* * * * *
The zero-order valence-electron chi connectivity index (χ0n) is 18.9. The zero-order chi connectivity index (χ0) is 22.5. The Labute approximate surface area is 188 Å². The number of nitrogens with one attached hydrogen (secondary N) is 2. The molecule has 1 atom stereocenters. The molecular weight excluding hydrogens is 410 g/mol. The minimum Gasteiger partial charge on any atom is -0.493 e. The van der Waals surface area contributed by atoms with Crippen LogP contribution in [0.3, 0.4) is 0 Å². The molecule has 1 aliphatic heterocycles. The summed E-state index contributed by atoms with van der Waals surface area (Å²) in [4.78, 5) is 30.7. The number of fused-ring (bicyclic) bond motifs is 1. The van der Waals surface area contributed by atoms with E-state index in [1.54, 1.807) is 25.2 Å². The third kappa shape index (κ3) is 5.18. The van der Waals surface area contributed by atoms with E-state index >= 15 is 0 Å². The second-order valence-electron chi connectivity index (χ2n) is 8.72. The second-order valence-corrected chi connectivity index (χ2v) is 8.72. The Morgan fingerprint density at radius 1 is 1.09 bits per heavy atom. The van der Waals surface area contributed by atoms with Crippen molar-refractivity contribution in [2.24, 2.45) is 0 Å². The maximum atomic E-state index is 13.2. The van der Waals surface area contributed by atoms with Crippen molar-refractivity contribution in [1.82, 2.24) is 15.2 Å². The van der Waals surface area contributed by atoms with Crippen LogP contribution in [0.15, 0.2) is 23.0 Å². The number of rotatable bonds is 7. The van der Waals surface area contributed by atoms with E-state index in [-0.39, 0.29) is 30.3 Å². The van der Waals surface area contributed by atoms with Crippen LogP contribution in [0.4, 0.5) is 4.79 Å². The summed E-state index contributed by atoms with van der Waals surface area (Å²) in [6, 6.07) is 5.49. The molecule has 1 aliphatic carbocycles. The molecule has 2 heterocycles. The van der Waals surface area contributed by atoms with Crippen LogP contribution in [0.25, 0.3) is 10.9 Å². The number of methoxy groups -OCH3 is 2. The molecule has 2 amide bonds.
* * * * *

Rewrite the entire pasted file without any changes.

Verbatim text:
The zero-order valence-electron chi connectivity index (χ0n) is 18.9. The zero-order chi connectivity index (χ0) is 22.5. The Labute approximate surface area is 188 Å². The number of nitrogens with one attached hydrogen (secondary N) is 2. The molecule has 1 atom stereocenters. The molecular weight excluding hydrogens is 410 g/mol. The minimum Gasteiger partial charge on any atom is -0.493 e. The van der Waals surface area contributed by atoms with Crippen LogP contribution in [0.3, 0.4) is 0 Å². The molecule has 1 aliphatic heterocycles. The summed E-state index contributed by atoms with van der Waals surface area (Å²) in [4.78, 5) is 30.7. The number of fused-ring (bicyclic) bond motifs is 1. The van der Waals surface area contributed by atoms with E-state index in [1.54, 1.807) is 25.2 Å². The third kappa shape index (κ3) is 5.18. The van der Waals surface area contributed by atoms with E-state index >= 15 is 0 Å². The second-order valence-electron chi connectivity index (χ2n) is 8.72. The second-order valence-corrected chi connectivity index (χ2v) is 8.72. The Morgan fingerprint density at radius 1 is 1.09 bits per heavy atom. The van der Waals surface area contributed by atoms with Crippen molar-refractivity contribution in [2.24, 2.45) is 0 Å². The maximum atomic E-state index is 13.2. The van der Waals surface area contributed by atoms with Crippen molar-refractivity contribution in [1.82, 2.24) is 15.2 Å². The van der Waals surface area contributed by atoms with Crippen LogP contribution in [0.15, 0.2) is 23.0 Å². The number of rotatable bonds is 7. The van der Waals surface area contributed by atoms with E-state index in [-0.39, 0.29) is 30.3 Å². The van der Waals surface area contributed by atoms with Crippen LogP contribution in [0.4, 0.5) is 4.79 Å². The summed E-state index contributed by atoms with van der Waals surface area (Å²) in [6, 6.07) is 5.49. The molecule has 1 aliphatic carbocycles. The molecule has 2 heterocycles. The van der Waals surface area contributed by atoms with Crippen LogP contribution in [0.25, 0.3) is 10.9 Å². The number of methoxy groups -OCH3 is 2. The molecule has 2 amide bonds.